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Thursday, August 22nd, 2019

Tensions rise in South, East China Seas

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by June 13, 2016 General

Chinese defense ministry says navigation ‘legal and reasonable’

Tensions in the South and East China Seas continued to rise following last week’s security summit in Singapore and ahead of an international court ruling on a South China Sea arbitration case filed by the Philippines.

Chinese Ambassador to Japan Cheng Yonghua dismissed Japanese protests over a Chinese warship’s entry in waters near the Diaoyu Islands in the East China Sea, China Central Television reported Friday.

Japan summoned the Chinese ambassador on Thursday after reports that a Chinese and three Russian warships had entered what Japan called the “contiguous zones” near the Diaoyu Islands almost at the same time.

Calling the navigation “legal and reasonable,” the Chinese defense ministry said Thursday that “China’s naval ships have every right to navigate in waters under its jurisdiction, and no other country has the right to make thoughtless remarks about this.”

The move came ahead of a large-scale joint military drill involving the US, Japan and India over eight days from June 10 in the western Pacific, Reuters reported.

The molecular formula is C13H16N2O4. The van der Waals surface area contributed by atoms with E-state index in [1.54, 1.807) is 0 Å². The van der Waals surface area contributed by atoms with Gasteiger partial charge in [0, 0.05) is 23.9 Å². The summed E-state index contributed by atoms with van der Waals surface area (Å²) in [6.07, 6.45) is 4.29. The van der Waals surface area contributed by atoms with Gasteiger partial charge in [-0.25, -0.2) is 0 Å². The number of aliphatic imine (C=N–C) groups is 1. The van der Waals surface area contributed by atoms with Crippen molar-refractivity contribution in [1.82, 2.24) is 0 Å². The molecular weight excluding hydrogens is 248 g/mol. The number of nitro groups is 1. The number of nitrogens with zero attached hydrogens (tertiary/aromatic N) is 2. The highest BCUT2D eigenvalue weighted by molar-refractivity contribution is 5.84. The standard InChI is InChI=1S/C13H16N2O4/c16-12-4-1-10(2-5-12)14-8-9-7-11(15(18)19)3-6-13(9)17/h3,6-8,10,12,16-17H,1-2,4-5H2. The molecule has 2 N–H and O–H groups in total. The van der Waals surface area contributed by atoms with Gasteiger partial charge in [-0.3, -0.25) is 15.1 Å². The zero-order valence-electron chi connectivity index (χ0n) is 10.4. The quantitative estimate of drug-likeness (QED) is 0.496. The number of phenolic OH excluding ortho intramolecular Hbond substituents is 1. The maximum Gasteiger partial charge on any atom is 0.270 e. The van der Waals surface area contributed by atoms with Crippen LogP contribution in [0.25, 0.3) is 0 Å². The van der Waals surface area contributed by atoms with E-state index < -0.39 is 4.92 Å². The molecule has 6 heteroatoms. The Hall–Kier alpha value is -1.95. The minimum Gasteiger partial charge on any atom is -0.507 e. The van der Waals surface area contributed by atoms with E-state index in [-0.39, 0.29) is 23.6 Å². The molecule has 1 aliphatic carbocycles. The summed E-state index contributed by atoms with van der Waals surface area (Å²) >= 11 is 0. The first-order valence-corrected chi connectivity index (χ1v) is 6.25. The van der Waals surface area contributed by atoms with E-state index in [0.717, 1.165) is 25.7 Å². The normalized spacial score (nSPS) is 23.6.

Chinese foreign ministry spokesperson Hong Lei on Wednesday told a regular press conference that “it is hoped that this drill is conducive to regional peace, security and stability.”

Hong also responded to a US claim on Tuesday to China’s “unsafe” interception of a US reconnaissance plane over the East China Sea, noting that “the US’ frequent reconnaissance over Chinese waters, which severely undermines China’s maritime and air safety, is the real source of danger.”

Bringing the dispute between China and the Philippines to the Permanent Court of Arbitration would give the US “the leverage to continue its provocative patrols in the South China Sea,” Rod Kapunan, a Philippine columnist, wrote in an article published Saturday in The Standard, a Manila-based English-language newspaper.

“Nobody would believe that its continued patrols in the area are to secure freedom of navigation. Rather, the whole military infrastructure it built would be exposed as a fa ade to contain China,” Kapunan added.

Last week, French Defense Minister Jean-Yves Le Drian said during the Shangri-La Dialoguein Singapore that Paris will urge European navies to ensure a “regular and visible” presence in the South China Sea, the Singapore-based Straits Times reported.

Besides France, Canada also pledged to enhance its engagement in the Asia-Pacific region, according to the newspaper.

The recent frequent military activities in the South China Sea by countries outside the region contributed to observers’ concern over whether the “Eight-Power Allied Forces” might reappear in this region, experts warned.

“If it happens, it would send a clear warning to the world and to China,” said Liu Zhiqin, a senior fellow at the Chongyang Institute for Financial Studies at Renmin University of China, adding that the Chinese people will not forget the invasion of Western powers in the 19th century.

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